Earnest Perry

Cherie Cullen / Department of Defense

The rumors swirled for much of last week, after an exclusive Politico report, that David Gregory was out at Meet the Press. NBC made it official on Thursday. Chuck Todd will take over as moderator of the program on September 7. Missouri School of Journalism professors Earnest Perry, Mike McKean and Amy Simons discuss. 

freejamesfoley.org

The militant Jihadist group ISIS released video of the beheading of journalist James Foley in retaliation, it says, for the U.S. air strikes in Iraq. Foley went missing on Thanksgiving day, 2012, in Syria. In the video Foley is kneeling against a desert landscape, wearing something resembling an orange prison jump suit.  ISIS is threatening to kill another journalist they are holding if air strikes do not stop. Has the role journalists play in war zones changed? Missouri School of Journalism professors Mike McKean, Earnest Perry, and Amy Simons discuss. 

More than a ten journalists have been arrested, dozens more tear gassed trying to cover the violence in Ferguson, Missouri.  Governor Jay Nixon lost control of a nationally televised news conference, and cable news anchors turn into advocates on-screen.  What role is the media playing in the continuing conflict? From the Missouri School of Journalism professors Amy Simons, Earnest Perry and Mike McKean: Views of the News.

Austin Federa / KBIA

So much has happened in Ferguson, Missouri.  Nearly a dozen reporters have been arrested while on the job.  We've learned the identity of Michael Brown's shooter: six-year police veteran Darren Wilson. St. Louis NBC-affiliate KSDK-TV aired video of his home.  Governor Jay Nixon instituted -- and lifted -- curfews and called in the Missouri National Guard.

And we saw it all live -- online, on air and in print.

Police in Ferguson, Missouri shot and killed an unarmed teen.  Was race a factor in the death of Michael Brown? Or has the framing of the story by local and national journalists made it one?  Also, keeping reporters safe during violent protests, the role of citizen journalists and hashtag activism in the aftermath. From the Missouri School of Journalism professors Amy Simons, Earnest Perry and Jim Flink: Views of the News.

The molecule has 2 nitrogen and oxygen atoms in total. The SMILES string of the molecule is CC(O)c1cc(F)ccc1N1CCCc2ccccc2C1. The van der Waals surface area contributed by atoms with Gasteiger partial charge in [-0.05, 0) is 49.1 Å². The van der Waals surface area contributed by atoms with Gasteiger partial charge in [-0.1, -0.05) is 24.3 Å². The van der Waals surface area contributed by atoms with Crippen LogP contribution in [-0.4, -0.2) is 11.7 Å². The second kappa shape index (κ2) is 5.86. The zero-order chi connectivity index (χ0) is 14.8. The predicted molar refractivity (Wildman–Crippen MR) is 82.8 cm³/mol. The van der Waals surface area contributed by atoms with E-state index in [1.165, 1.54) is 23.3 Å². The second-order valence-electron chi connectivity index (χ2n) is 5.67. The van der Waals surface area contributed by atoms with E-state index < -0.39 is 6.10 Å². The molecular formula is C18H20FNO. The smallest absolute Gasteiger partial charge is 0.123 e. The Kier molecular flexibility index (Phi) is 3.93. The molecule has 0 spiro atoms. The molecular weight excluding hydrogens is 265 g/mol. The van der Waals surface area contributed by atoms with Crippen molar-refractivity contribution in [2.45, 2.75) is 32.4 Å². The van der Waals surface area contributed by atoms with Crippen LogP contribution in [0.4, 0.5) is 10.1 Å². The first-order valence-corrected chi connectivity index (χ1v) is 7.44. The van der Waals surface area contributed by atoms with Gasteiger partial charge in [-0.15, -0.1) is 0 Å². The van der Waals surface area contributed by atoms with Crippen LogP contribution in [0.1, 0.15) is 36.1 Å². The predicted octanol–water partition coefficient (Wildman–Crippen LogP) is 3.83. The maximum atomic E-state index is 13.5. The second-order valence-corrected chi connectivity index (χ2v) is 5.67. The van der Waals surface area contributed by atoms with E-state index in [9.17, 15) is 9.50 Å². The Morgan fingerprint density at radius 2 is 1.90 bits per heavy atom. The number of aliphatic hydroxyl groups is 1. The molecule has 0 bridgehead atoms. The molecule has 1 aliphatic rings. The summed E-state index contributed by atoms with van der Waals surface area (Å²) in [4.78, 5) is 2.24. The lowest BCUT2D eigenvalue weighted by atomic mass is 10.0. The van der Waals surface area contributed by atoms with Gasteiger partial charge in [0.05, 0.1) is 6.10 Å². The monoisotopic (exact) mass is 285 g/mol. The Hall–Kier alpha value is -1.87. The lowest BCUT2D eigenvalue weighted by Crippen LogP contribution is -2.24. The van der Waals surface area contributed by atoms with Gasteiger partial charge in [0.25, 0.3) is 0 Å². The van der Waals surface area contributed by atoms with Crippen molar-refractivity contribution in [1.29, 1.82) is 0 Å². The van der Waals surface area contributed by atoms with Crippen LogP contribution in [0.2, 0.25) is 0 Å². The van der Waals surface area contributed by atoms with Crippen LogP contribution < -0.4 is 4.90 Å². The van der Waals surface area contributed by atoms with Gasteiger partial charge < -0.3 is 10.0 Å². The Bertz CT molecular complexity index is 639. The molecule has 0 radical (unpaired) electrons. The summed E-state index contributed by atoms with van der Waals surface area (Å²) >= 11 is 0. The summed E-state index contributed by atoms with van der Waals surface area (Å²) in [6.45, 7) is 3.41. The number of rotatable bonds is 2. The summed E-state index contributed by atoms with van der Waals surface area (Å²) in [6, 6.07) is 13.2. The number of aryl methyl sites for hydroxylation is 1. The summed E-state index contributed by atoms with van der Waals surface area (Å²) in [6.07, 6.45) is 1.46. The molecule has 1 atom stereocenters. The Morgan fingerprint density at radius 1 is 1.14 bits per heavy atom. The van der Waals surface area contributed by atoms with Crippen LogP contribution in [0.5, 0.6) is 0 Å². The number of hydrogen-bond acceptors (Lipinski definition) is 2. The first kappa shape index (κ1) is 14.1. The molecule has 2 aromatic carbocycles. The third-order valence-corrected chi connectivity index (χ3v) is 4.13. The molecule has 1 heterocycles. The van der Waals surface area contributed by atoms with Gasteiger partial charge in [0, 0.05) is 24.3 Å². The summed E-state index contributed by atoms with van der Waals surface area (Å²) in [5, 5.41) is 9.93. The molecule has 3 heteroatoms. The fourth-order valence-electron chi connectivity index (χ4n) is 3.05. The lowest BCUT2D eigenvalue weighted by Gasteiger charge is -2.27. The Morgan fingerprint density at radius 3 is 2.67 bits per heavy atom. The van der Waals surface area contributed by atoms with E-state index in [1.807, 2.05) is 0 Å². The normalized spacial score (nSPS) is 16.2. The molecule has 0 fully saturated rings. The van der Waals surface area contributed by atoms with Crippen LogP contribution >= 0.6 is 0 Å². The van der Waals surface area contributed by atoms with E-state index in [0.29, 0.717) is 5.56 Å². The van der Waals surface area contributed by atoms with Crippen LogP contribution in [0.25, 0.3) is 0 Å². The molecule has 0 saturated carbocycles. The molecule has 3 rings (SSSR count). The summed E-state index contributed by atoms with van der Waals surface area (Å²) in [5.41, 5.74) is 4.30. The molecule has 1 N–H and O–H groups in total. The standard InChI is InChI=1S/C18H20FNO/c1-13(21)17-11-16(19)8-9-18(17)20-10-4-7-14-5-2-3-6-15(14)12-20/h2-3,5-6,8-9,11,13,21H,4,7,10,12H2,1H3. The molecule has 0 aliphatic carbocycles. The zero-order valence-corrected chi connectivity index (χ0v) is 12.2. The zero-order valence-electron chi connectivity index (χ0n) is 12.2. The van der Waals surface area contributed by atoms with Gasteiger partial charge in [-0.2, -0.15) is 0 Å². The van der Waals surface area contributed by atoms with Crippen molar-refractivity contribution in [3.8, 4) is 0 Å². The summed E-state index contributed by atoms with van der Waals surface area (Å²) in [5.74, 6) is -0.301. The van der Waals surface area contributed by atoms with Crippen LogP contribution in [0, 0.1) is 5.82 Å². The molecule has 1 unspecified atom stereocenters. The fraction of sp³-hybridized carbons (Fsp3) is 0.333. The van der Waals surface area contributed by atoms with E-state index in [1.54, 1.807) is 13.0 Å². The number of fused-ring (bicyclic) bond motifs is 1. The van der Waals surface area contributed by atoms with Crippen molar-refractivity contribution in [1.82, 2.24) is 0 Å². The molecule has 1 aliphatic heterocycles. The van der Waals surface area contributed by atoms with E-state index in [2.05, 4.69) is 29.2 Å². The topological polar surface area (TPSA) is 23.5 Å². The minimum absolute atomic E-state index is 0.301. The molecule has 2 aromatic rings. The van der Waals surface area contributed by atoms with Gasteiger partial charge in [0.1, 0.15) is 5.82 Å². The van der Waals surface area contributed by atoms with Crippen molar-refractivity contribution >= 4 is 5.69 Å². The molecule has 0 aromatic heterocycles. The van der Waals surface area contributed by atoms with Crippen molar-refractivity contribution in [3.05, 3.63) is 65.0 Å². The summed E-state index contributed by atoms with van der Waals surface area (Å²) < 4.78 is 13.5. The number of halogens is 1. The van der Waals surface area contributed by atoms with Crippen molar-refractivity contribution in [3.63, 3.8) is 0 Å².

Courtesy CNN

A police officer Ferguson, Missouri fatally shot an unarmed teen.  Was race a factor in the death of Michael Brown? Or has the framing of the story by local and national journalists made it one?  Also, keeping reporters safe during violent protests, the role of citizen journalists and hashag activism in the aftermath.

Courtesy ESPN/NFL Films

Michael Sam made history, becoming the first openly gay football player to be drafted into the NFL.  Saturday, the St. Louis Rams used their seventh round pick to take Sam, giving him a chance to make the team later this summer.

ESPN has a crew with Sam while he watched the draft and awaited word of his future.  And, when the call came from Rams head coach Jeff Fisher, the network decided to air Sam's emotional response in its entirety, live on on television.

Monica Lewinsky is breaking her silence, writing in Vanity Fair that it’s time to “burn the beret and blue dress.” After 17 years, why did she choose to speak out now about her affair with President Bill Clinton?  Also, journalists rubbing elbows with politicians at the White House Correspondents’ Dinner, how local, national and international coverage varied during last week’s controversial execution in Oklahoma, and coverage of the kidnapped Nigerian girls. From the Missouri School of Journalism professors Amy Simons, Mike McKean and Earnest Perry: Views of the News.